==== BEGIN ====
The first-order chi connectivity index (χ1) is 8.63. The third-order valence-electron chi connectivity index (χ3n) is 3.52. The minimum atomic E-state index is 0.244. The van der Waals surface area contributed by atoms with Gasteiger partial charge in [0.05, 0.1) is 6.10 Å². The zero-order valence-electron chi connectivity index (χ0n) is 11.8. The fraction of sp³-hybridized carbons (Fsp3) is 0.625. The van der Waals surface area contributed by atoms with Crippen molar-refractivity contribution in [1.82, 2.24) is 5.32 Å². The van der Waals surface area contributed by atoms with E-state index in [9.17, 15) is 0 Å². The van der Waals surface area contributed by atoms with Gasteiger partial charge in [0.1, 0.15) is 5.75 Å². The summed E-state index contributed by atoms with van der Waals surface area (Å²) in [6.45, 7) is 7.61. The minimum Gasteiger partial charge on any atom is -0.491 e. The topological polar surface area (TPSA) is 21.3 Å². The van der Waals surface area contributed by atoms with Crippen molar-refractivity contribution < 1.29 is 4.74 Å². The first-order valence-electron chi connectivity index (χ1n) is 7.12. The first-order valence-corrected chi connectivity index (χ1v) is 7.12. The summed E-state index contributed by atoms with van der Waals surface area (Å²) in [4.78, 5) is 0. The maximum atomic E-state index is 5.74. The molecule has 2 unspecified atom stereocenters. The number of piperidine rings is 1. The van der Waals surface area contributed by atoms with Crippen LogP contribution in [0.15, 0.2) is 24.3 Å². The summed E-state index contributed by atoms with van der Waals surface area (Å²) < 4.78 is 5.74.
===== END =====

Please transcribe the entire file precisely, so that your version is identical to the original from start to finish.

The first-order chi connectivity index (χ1) is 8.63. The third-order valence-electron chi connectivity index (χ3n) is 3.52. The minimum atomic E-state index is 0.244. The van der Waals surface area contributed by atoms with Gasteiger partial charge in [0.05, 0.1) is 6.10 Å². The zero-order valence-electron chi connectivity index (χ0n) is 11.8. The fraction of sp³-hybridized carbons (Fsp3) is 0.625. The van der Waals surface area contributed by atoms with Crippen molar-refractivity contribution in [1.82, 2.24) is 5.32 Å². The van der Waals surface area contributed by atoms with E-state index in [9.17, 15) is 0 Å². The van der Waals surface area contributed by atoms with Gasteiger partial charge in [0.1, 0.15) is 5.75 Å². The summed E-state index contributed by atoms with van der Waals surface area (Å²) in [6.45, 7) is 7.61. The minimum Gasteiger partial charge on any atom is -0.491 e. The topological polar surface area (TPSA) is 21.3 Å². The van der Waals surface area contributed by atoms with Crippen molar-refractivity contribution < 1.29 is 4.74 Å². The first-order valence-electron chi connectivity index (χ1n) is 7.12. The first-order valence-corrected chi connectivity index (χ1v) is 7.12. The summed E-state index contributed by atoms with van der Waals surface area (Å²) in [4.78, 5) is 0. The maximum atomic E-state index is 5.74. The molecule has 2 unspecified atom stereocenters. The number of piperidine rings is 1. The van der Waals surface area contributed by atoms with Crippen LogP contribution in [0.15, 0.2) is 24.3 Å². The summed E-state index contributed by atoms with van der Waals surface area (Å²) < 4.78 is 5.74.